And we are inspired. Emotional, intelligent exchange and discussion and seeing what each is truly able to do on her own, on our own, their incredible work, has inspired the two of us and we are energized. Plated Stories has always existed as a place where we can do as we feel, as we please with neither rules nor constraints, be inspired by whatever the theme provokes while using our work here as a way to inspire us in our other projects, a place to play when everything else seems like work. After being so inspired and motivated after this creatively enriching Plated Stories Workshop, we might just kick it up a bit and take it in a new direction.

 Inspiration. Illumination.

Thank you to our magnificent workshop participants Paola Thomas, Michaela Brandl, Renee Iseson, Stacey Wickman, Cornelia Valthe, Lora Wiley. Thank you to D’Arcy and Sebastien Du Petit Thouars of Château du Petit Thouars winery for generously supplying us with a selection of their wonderful award-winning wines. Thank you to Caroline and Patricia Laigneau for inviting us for an astonishing morning at Château du Rivau.

Monday, April 6, 2015


Think Green

 No, not Saint Patrick’s Day, although that is what you are thinking. I have never been one to celebrate St. Patrick’s Day, no green beer, no green food, no parades for me. Although when I was in fourth grade I wore my Girl Scout’s uniform to school, green head to toe, on March 17 simply because it was the only green clothing I owned, simply to avoid spending the day being pinched for not wearing that most Irish of colors.

 Think green. Easter and Passover, the herald of spring. Trees sprout green finery, green bijoux, the garden overflows with green. A multitude, a brood of tiny yellow chicks stand knee deep in bright green grass, neon yellow fluff, prickly green plastic. Tiny baskets bursting with clouds of shiny green cellophane, a bundle of glossy green strips redolent of spring, art imitating life, in which multicolored aluminum-wrapped eggs snuggle, the colors of spring. Eggs nestled in green, painted like jewels, like candy, gaudy eggs hidden in the green grass, subterfuge, camouflage. Like picking strawberries ensconced in green. Passover greens, bitter and sweet, celery, parsley or lettuce to be dipped into salt water representing the tears of the slaves that we once were, yet the dipping process symbolizing hope and redemption. Rebirth. Green.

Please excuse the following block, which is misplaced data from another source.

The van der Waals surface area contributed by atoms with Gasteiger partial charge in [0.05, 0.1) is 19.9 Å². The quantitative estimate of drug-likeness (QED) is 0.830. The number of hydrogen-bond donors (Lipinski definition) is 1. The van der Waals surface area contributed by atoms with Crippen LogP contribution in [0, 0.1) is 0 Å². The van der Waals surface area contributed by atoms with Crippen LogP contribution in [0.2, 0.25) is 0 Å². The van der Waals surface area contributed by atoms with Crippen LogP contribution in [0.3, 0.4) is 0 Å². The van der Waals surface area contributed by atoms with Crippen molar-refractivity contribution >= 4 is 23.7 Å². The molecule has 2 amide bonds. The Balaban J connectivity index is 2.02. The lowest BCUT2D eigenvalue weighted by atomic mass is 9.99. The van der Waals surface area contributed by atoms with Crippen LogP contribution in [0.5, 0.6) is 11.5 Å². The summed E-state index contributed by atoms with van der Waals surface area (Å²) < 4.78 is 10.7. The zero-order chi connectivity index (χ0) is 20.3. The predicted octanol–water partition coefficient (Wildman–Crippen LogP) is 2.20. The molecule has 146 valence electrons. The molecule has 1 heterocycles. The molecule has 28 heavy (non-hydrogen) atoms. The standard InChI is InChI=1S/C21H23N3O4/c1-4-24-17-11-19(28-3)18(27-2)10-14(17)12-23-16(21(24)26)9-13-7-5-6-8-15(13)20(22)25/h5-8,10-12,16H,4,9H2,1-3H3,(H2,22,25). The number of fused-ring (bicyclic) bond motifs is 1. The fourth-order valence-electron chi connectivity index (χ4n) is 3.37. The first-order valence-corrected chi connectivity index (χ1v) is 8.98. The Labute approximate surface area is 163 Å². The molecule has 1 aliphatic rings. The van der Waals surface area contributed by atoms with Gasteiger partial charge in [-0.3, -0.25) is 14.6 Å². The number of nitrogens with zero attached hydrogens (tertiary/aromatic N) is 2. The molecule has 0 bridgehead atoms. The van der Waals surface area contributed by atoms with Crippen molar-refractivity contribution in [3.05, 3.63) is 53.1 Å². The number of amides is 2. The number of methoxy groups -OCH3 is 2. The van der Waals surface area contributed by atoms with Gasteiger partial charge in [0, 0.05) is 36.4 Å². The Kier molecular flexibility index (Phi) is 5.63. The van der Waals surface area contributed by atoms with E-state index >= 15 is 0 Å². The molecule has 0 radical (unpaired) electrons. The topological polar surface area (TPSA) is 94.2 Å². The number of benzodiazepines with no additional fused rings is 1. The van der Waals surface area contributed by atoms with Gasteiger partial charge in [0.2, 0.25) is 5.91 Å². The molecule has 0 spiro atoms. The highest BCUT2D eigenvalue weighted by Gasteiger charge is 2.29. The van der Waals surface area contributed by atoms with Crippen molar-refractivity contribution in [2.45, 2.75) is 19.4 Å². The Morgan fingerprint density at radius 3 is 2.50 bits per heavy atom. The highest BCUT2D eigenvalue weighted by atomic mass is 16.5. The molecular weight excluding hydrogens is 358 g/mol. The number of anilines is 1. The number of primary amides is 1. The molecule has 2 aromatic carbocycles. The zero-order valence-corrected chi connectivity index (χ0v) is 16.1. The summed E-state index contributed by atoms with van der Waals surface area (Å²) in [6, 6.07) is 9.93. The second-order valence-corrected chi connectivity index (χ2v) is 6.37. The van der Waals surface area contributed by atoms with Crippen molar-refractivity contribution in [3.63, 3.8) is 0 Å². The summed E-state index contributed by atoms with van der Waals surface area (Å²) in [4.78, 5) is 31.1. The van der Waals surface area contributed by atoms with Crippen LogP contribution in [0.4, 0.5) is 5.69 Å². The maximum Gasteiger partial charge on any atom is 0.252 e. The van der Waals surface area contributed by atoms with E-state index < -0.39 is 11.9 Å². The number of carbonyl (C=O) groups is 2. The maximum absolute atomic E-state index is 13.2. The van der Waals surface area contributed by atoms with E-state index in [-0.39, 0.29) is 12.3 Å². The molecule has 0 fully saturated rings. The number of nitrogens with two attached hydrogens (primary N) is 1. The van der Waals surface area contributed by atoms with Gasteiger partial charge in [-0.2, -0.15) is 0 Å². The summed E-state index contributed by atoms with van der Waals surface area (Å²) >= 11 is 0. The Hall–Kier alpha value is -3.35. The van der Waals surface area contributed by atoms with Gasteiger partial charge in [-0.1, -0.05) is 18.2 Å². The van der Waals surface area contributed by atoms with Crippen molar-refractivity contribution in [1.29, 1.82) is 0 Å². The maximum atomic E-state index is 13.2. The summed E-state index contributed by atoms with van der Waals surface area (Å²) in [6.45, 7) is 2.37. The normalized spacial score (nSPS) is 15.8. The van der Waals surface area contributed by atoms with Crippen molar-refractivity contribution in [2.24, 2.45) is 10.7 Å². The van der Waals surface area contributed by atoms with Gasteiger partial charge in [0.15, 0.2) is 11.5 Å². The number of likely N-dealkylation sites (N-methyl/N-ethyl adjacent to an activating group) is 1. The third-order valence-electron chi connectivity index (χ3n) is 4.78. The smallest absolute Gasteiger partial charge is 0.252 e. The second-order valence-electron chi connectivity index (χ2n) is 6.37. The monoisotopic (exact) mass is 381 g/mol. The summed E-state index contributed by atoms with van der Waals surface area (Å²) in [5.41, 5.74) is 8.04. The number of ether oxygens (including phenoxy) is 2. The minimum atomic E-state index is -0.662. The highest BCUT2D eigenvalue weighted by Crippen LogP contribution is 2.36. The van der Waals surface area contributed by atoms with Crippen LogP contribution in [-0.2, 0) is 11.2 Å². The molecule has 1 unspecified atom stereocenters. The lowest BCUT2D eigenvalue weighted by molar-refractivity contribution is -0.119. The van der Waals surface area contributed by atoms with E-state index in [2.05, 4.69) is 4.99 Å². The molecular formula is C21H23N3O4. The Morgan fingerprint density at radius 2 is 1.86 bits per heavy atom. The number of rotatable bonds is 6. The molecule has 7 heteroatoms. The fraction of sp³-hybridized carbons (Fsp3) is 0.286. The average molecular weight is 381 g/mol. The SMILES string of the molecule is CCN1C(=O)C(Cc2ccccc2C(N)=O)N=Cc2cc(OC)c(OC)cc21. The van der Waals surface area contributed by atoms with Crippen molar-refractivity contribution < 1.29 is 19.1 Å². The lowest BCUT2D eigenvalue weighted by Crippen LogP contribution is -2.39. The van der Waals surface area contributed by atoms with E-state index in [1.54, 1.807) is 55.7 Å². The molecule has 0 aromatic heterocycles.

Winter green, hale and hardy, kale and chard and spinach, makes way for spring green, delicate and tender, lettuces speckled with drops of water, bouquets of feathery herbs, fennel and chervil, plump, meaty basil just begging to be turned into fragrant pesto, parsley, both flat leaf and curly like a frizzy afro. Long slender shafts of chive tasting of onion and garlic but not quite; gathered in delicate, flimsy bunches they droop elegantly and wave back and forth. Great sea green artichoke bulbs and smaller, more elliptical artichokes in forest green edged in deep violet, both so aggressive with their tough green skins and prickly, thorny tips yet are so tender when eaten, cooked a paler shade of green. We shift our tastes, our ideas, our recipes, from winter to spring, and now brighten the green with salty feta and sweet tomatoes, bits of pretty violet shallots so sharp, spring green.

 Winter green, huge heads of green cabbage that we turn into pot au feu, long, slow simmering with meat and root vegetables until the bright green dulls to greenish-gray, sage green. There is nothing more comforting, more satisfying, than dipping my spoon into well-boiled green cabbage, scoop it up and slip it into my mouth where it melts on my tongue. A dull grayish-green that is warming. And spring green? Mouthfuls of lamb’s lettuce, long thin fingers of just-boiled green asparagus, buttered, under a shower of Parmesan, leeks served barely warm, white and green, in a puddle of chilled, tart vinaigrette. Now bright French green peas, so sweet, color tagine and risotto with green polka dots. Dusted with flecks of bright green coriander.